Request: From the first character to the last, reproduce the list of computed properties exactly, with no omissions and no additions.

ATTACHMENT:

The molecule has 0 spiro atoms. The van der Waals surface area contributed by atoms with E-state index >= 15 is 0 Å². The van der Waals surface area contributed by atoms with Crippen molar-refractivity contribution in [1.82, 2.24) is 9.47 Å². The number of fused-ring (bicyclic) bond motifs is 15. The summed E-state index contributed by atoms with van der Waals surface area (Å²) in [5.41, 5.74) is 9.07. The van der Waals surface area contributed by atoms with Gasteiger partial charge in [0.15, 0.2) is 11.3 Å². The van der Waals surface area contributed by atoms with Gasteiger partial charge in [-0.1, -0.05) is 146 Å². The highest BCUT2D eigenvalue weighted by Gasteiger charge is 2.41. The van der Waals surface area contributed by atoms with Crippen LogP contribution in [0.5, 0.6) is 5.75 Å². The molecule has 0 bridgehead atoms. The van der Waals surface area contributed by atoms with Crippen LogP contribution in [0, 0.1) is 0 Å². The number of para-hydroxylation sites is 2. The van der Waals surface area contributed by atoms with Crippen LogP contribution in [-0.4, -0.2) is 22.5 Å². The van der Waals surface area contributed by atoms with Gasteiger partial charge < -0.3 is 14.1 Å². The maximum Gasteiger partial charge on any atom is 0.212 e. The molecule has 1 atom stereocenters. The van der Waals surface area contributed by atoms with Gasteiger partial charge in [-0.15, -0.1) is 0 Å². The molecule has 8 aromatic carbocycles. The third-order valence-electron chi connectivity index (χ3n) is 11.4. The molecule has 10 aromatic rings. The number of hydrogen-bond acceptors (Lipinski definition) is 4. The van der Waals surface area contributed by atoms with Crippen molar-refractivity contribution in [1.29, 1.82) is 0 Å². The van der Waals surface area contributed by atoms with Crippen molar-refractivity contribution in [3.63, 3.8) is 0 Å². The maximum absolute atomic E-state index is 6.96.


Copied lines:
The molecule has 0 spiro atoms. The van der Waals surface area contributed by atoms with E-state index >= 15 is 0 Å². The van der Waals surface area contributed by atoms with Crippen molar-refractivity contribution in [1.82, 2.24) is 9.47 Å². The number of fused-ring (bicyclic) bond motifs is 15. The summed E-state index contributed by atoms with van der Waals surface area (Å²) in [5.41, 5.74) is 9.07. The van der Waals surface area contributed by atoms with Gasteiger partial charge in [0.15, 0.2) is 11.3 Å². The van der Waals surface area contributed by atoms with Gasteiger partial charge in [-0.1, -0.05) is 146 Å². The highest BCUT2D eigenvalue weighted by Gasteiger charge is 2.41. The van der Waals surface area contributed by atoms with Crippen LogP contribution in [0.5, 0.6) is 5.75 Å². The molecule has 0 bridgehead atoms. The van der Waals surface area contributed by atoms with Crippen LogP contribution in [0, 0.1) is 0 Å². The number of para-hydroxylation sites is 2. The van der Waals surface area contributed by atoms with Crippen LogP contribution in [-0.4, -0.2) is 22.5 Å². The van der Waals surface area contributed by atoms with Gasteiger partial charge < -0.3 is 14.1 Å². The maximum Gasteiger partial charge on any atom is 0.212 e. The molecule has 1 atom stereocenters. The van der Waals surface area contributed by atoms with Gasteiger partial charge in [-0.15, -0.1) is 0 Å². The molecule has 8 aromatic carbocycles. The third-order valence-electron chi connectivity index (χ3n) is 11.4. The molecule has 10 aromatic rings. The number of hydrogen-bond acceptors (Lipinski definition) is 4. The van der Waals surface area contributed by atoms with Crippen molar-refractivity contribution in [1.29, 1.82) is 0 Å². The van der Waals surface area contributed by atoms with Crippen molar-refractivity contribution in [3.63, 3.8) is 0 Å². The maximum absolute atomic E-state index is 6.96.